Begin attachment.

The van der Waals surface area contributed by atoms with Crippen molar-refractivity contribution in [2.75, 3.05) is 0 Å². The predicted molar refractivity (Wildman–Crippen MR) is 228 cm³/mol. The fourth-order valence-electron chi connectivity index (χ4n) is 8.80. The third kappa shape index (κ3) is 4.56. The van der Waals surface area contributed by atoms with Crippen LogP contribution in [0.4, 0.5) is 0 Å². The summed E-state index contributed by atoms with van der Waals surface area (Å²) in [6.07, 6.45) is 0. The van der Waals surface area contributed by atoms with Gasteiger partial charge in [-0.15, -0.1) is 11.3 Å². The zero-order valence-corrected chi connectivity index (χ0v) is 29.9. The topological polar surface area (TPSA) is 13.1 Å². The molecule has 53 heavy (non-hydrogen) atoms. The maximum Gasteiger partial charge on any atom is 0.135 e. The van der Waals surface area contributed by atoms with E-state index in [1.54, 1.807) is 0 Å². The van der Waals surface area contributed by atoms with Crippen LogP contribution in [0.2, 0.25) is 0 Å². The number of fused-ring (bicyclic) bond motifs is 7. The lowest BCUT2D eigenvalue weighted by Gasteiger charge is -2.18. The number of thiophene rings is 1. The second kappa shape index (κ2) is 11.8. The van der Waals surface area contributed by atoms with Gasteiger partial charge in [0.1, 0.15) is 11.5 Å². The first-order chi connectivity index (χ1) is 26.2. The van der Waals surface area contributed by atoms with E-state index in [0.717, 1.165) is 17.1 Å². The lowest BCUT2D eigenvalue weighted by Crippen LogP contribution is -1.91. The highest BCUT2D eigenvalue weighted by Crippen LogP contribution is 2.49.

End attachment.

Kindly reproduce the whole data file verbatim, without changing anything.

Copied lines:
The van der Waals surface area contributed by atoms with Crippen molar-refractivity contribution in [2.75, 3.05) is 0 Å². The predicted molar refractivity (Wildman–Crippen MR) is 228 cm³/mol. The fourth-order valence-electron chi connectivity index (χ4n) is 8.80. The third kappa shape index (κ3) is 4.56. The van der Waals surface area contributed by atoms with Crippen LogP contribution in [0.4, 0.5) is 0 Å². The summed E-state index contributed by atoms with van der Waals surface area (Å²) in [6.07, 6.45) is 0. The van der Waals surface area contributed by atoms with Gasteiger partial charge in [-0.15, -0.1) is 11.3 Å². The zero-order valence-corrected chi connectivity index (χ0v) is 29.9. The topological polar surface area (TPSA) is 13.1 Å². The molecule has 53 heavy (non-hydrogen) atoms. The maximum Gasteiger partial charge on any atom is 0.135 e. The van der Waals surface area contributed by atoms with E-state index in [1.54, 1.807) is 0 Å². The van der Waals surface area contributed by atoms with Crippen LogP contribution in [0.2, 0.25) is 0 Å². The number of fused-ring (bicyclic) bond motifs is 7. The lowest BCUT2D eigenvalue weighted by Gasteiger charge is -2.18. The number of thiophene rings is 1. The second kappa shape index (κ2) is 11.8. The van der Waals surface area contributed by atoms with Gasteiger partial charge in [0.1, 0.15) is 11.5 Å². The first-order chi connectivity index (χ1) is 26.2. The van der Waals surface area contributed by atoms with E-state index in [0.717, 1.165) is 17.1 Å². The lowest BCUT2D eigenvalue weighted by Crippen LogP contribution is -1.91. The highest BCUT2D eigenvalue weighted by Crippen LogP contribution is 2.49.